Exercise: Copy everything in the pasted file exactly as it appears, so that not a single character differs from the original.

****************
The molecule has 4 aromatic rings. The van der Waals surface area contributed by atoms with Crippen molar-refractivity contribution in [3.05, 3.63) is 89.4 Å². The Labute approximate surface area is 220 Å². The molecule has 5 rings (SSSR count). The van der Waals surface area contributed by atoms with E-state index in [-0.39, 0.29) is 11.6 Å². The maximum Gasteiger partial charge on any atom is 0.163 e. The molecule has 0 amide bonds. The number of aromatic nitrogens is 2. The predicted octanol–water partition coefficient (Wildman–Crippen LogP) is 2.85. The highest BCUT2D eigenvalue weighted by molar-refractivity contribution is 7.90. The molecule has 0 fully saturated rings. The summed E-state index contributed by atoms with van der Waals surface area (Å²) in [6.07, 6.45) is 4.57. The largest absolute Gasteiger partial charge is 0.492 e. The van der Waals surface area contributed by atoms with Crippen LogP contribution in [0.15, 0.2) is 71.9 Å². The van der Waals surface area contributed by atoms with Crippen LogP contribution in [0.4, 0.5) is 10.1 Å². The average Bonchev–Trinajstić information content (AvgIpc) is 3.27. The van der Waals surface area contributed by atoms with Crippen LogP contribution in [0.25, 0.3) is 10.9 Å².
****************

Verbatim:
The molecule has 4 aromatic rings. The van der Waals surface area contributed by atoms with Crippen molar-refractivity contribution in [3.05, 3.63) is 89.4 Å². The Labute approximate surface area is 220 Å². The molecule has 5 rings (SSSR count). The van der Waals surface area contributed by atoms with E-state index in [-0.39, 0.29) is 11.6 Å². The maximum Gasteiger partial charge on any atom is 0.163 e. The molecule has 0 amide bonds. The number of aromatic nitrogens is 2. The predicted octanol–water partition coefficient (Wildman–Crippen LogP) is 2.85. The highest BCUT2D eigenvalue weighted by molar-refractivity contribution is 7.90. The molecule has 0 fully saturated rings. The summed E-state index contributed by atoms with van der Waals surface area (Å²) in [6.07, 6.45) is 4.57. The largest absolute Gasteiger partial charge is 0.492 e. The van der Waals surface area contributed by atoms with Crippen LogP contribution in [0.15, 0.2) is 71.9 Å². The van der Waals surface area contributed by atoms with Crippen LogP contribution in [0.4, 0.5) is 10.1 Å². The average Bonchev–Trinajstić information content (AvgIpc) is 3.27. The van der Waals surface area contributed by atoms with Crippen LogP contribution in [0.25, 0.3) is 10.9 Å².